The three aggravating factors in this case-“prior violent felony,” “murdered to avoid arrest,” and “continuing threat to society”-are not duplicative because none of them “necessarily subsumes” the others.  “Prior violent felony” requires that the government prove the defendant has committed, in his past, some violent felony which is unrelated to the crime for which he is being convicted.  “Murdered to avoid arrest” requires that the government prove the defendant murdered someone in order to avoid lawful arrest or prosecution for the crime for which he is being convicted.   “Continuing threat to society” requires that the government prove, based upon his prior conduct, the defendant will likely be a continuing threat to society in the future.   The three aggravators are distinguishable on the basis of the time-frame and conduct necessary to prove their existence.   While some of the same evidence may be relevant to proving the existence of each, none of them “necessarily subsumes” any of the others.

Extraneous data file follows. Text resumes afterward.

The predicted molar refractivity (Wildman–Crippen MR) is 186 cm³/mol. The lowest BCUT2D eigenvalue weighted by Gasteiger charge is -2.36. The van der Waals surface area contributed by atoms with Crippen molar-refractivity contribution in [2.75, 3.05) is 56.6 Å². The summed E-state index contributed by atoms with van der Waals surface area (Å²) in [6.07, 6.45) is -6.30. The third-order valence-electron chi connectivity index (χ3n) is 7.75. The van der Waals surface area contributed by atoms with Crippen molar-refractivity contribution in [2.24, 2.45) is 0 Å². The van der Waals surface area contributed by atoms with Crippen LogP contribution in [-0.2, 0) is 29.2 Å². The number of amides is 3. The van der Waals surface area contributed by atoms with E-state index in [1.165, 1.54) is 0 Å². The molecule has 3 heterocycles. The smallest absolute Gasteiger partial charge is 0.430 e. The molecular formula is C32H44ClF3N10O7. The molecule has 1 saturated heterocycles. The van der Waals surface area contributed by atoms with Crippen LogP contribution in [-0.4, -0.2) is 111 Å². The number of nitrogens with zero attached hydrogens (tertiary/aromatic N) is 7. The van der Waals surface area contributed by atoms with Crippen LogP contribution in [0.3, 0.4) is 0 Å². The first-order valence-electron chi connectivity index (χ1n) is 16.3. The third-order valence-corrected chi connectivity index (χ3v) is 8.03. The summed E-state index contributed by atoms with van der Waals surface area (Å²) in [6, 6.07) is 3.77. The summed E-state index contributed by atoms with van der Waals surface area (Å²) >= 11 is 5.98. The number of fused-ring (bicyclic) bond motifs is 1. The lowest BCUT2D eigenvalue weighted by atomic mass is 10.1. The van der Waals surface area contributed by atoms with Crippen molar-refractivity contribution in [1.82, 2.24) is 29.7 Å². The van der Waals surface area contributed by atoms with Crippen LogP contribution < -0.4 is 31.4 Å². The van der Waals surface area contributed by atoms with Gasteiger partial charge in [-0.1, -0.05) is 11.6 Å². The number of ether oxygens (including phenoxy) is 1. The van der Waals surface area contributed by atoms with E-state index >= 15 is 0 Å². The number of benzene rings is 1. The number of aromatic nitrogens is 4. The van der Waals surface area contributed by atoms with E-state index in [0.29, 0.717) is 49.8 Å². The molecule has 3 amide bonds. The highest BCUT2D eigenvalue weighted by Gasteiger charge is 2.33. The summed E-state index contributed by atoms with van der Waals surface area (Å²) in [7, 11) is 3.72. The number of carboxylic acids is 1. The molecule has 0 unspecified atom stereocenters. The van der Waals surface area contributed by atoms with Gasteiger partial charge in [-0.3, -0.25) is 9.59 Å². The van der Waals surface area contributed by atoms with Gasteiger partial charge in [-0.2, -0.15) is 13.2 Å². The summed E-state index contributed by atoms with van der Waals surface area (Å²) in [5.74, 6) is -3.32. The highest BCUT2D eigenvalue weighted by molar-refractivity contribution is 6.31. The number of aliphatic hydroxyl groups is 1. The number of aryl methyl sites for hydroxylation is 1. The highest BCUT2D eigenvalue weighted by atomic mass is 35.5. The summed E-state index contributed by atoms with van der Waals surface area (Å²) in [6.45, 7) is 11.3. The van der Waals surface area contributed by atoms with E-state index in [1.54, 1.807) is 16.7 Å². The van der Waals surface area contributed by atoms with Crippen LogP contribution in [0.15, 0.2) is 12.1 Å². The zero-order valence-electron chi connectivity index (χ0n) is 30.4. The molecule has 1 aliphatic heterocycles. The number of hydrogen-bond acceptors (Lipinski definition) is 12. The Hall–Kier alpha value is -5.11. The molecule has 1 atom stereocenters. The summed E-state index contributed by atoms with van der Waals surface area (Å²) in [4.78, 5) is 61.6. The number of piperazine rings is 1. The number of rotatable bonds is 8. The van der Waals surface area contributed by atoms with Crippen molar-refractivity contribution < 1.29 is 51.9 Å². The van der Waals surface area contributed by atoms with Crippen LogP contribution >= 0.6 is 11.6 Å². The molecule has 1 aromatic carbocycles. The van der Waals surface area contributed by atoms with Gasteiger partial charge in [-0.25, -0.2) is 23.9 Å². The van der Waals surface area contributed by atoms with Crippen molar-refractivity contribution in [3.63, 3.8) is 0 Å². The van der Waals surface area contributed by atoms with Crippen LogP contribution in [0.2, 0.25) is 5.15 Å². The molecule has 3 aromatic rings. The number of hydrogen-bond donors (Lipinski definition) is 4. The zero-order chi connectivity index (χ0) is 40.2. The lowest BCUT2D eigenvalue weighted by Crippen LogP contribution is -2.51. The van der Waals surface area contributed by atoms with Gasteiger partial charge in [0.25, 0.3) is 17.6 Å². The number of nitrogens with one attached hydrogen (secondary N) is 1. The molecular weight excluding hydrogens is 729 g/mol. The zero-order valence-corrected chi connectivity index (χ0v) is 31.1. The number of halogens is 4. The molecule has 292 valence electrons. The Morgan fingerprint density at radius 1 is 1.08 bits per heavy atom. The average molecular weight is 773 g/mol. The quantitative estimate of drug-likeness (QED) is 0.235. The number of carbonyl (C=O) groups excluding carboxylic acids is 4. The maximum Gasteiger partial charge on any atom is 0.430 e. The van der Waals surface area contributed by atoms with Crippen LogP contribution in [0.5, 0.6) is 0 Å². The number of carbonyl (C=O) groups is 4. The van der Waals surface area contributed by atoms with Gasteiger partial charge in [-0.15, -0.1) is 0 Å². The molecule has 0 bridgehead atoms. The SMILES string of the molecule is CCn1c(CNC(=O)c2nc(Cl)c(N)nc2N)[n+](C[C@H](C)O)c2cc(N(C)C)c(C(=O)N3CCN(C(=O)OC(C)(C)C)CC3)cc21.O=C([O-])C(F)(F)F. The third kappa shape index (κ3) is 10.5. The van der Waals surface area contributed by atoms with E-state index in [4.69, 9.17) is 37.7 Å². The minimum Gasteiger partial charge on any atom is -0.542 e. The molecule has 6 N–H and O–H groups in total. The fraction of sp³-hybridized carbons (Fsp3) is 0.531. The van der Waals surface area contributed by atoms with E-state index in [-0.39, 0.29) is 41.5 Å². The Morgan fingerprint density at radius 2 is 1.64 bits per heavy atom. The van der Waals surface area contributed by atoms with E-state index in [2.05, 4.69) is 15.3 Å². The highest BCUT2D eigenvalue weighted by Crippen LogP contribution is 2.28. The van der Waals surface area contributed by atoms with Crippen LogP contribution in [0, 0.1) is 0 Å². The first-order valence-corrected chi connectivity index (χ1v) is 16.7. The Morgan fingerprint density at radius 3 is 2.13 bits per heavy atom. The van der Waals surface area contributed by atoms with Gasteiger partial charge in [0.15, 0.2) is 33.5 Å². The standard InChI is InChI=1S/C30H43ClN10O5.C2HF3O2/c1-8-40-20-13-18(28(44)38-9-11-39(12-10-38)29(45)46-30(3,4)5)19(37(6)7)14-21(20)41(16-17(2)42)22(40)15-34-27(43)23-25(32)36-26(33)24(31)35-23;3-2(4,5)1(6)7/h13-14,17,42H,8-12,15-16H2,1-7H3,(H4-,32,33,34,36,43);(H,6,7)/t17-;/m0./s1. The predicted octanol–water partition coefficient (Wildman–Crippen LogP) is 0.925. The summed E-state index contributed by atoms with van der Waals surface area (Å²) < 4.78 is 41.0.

The evidence in this case supports this observation.   To prove “prior violent felony” the government elicited testimony about a purse-snatching Fields committed in 1986.   To prove “murdered to avoid arrest” the government introduced evidence that Fields killed Schem in order to avoid being identified by her.   To prove “continuing threat to society” the government relied on the same evidence for the prior two aggravators plus other evidence, e.g., “that [Fields] was unemployed and an admitted crack addict” who “was prone to panic in stressful situations” and that Fields “left the scene of the murder, sold the victim's gun to an upstairs neighbor, and purchased additional drugs with that money before returning to his girlfriend's house, all within a short period of time.”  Fields I, 923 P.2d at 637.   This evidence was used to demonstrate a likelihood that Fields would be dangerous in the future.   None of the inquiries “necessarily subsumed” any of the others.